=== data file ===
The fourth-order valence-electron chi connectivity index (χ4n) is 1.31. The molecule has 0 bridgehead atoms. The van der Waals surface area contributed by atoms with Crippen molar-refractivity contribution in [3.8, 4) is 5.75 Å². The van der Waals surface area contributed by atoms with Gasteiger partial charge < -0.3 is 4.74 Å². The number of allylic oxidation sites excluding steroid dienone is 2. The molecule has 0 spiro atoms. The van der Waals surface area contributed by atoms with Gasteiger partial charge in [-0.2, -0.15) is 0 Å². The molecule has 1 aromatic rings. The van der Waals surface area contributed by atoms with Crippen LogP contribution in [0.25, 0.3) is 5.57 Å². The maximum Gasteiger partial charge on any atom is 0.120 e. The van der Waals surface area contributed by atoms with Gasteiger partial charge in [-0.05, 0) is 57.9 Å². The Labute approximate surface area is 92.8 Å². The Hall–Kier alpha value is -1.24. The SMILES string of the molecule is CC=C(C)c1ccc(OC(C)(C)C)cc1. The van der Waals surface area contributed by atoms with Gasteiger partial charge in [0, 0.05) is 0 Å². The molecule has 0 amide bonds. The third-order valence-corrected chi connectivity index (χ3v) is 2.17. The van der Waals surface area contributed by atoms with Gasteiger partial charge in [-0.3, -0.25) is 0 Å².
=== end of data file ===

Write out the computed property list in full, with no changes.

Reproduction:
The fourth-order valence-electron chi connectivity index (χ4n) is 1.31. The molecule has 0 bridgehead atoms. The van der Waals surface area contributed by atoms with Crippen molar-refractivity contribution in [3.8, 4) is 5.75 Å². The van der Waals surface area contributed by atoms with Gasteiger partial charge < -0.3 is 4.74 Å². The number of allylic oxidation sites excluding steroid dienone is 2. The molecule has 0 spiro atoms. The van der Waals surface area contributed by atoms with Gasteiger partial charge in [-0.2, -0.15) is 0 Å². The molecule has 1 aromatic rings. The van der Waals surface area contributed by atoms with Crippen LogP contribution in [0.25, 0.3) is 5.57 Å². The maximum Gasteiger partial charge on any atom is 0.120 e. The van der Waals surface area contributed by atoms with Gasteiger partial charge in [-0.05, 0) is 57.9 Å². The Labute approximate surface area is 92.8 Å². The Hall–Kier alpha value is -1.24. The SMILES string of the molecule is CC=C(C)c1ccc(OC(C)(C)C)cc1. The van der Waals surface area contributed by atoms with Gasteiger partial charge in [0, 0.05) is 0 Å². The molecule has 0 amide bonds. The third-order valence-corrected chi connectivity index (χ3v) is 2.17. The van der Waals surface area contributed by atoms with Gasteiger partial charge in [-0.3, -0.25) is 0 Å².